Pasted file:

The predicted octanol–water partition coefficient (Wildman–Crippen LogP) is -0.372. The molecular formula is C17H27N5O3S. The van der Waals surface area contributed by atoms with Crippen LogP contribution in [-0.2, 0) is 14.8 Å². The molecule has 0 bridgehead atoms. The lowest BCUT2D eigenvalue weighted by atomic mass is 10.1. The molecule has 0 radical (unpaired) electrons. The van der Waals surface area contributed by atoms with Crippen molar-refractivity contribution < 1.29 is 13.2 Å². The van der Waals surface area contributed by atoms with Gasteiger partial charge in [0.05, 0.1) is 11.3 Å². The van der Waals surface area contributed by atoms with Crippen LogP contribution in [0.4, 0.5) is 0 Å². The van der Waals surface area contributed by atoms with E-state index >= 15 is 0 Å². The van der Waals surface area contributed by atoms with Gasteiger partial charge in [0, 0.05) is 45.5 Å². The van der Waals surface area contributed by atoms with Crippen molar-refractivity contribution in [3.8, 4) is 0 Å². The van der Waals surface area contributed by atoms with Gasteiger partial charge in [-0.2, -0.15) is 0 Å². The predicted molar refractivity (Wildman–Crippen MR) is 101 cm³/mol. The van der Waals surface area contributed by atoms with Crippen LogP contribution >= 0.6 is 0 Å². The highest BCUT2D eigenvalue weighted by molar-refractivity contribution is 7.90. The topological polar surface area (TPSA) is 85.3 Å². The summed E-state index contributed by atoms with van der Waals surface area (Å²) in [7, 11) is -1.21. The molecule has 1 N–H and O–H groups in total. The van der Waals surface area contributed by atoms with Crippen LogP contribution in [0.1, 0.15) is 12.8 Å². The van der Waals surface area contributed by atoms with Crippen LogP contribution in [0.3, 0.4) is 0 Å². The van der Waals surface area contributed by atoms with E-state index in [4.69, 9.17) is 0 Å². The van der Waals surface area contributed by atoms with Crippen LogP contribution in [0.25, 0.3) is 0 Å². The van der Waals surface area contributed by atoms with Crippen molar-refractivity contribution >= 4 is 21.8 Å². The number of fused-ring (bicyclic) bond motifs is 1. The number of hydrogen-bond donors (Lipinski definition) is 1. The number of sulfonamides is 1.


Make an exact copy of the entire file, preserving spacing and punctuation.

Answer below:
The predicted octanol–water partition coefficient (Wildman–Crippen LogP) is -0.372. The molecular formula is C17H27N5O3S. The van der Waals surface area contributed by atoms with Crippen LogP contribution in [-0.2, 0) is 14.8 Å². The molecule has 0 bridgehead atoms. The lowest BCUT2D eigenvalue weighted by atomic mass is 10.1. The molecule has 0 radical (unpaired) electrons. The van der Waals surface area contributed by atoms with Crippen molar-refractivity contribution < 1.29 is 13.2 Å². The van der Waals surface area contributed by atoms with Gasteiger partial charge in [0.05, 0.1) is 11.3 Å². The van der Waals surface area contributed by atoms with Crippen LogP contribution in [0.4, 0.5) is 0 Å². The van der Waals surface area contributed by atoms with E-state index >= 15 is 0 Å². The van der Waals surface area contributed by atoms with Gasteiger partial charge in [0, 0.05) is 45.5 Å². The van der Waals surface area contributed by atoms with Crippen molar-refractivity contribution in [3.8, 4) is 0 Å². The van der Waals surface area contributed by atoms with Gasteiger partial charge in [-0.2, -0.15) is 0 Å². The predicted molar refractivity (Wildman–Crippen MR) is 101 cm³/mol. The van der Waals surface area contributed by atoms with Crippen LogP contribution >= 0.6 is 0 Å². The highest BCUT2D eigenvalue weighted by molar-refractivity contribution is 7.90. The topological polar surface area (TPSA) is 85.3 Å². The summed E-state index contributed by atoms with van der Waals surface area (Å²) in [7, 11) is -1.21. The molecule has 1 N–H and O–H groups in total. The van der Waals surface area contributed by atoms with Crippen LogP contribution in [0.1, 0.15) is 12.8 Å². The van der Waals surface area contributed by atoms with Crippen LogP contribution in [0.3, 0.4) is 0 Å². The van der Waals surface area contributed by atoms with E-state index in [4.69, 9.17) is 0 Å². The van der Waals surface area contributed by atoms with Crippen LogP contribution in [0.25, 0.3) is 0 Å². The van der Waals surface area contributed by atoms with Crippen molar-refractivity contribution >= 4 is 21.8 Å². The number of fused-ring (bicyclic) bond motifs is 1. The number of hydrogen-bond donors (Lipinski definition) is 1. The number of sulfonamides is 1.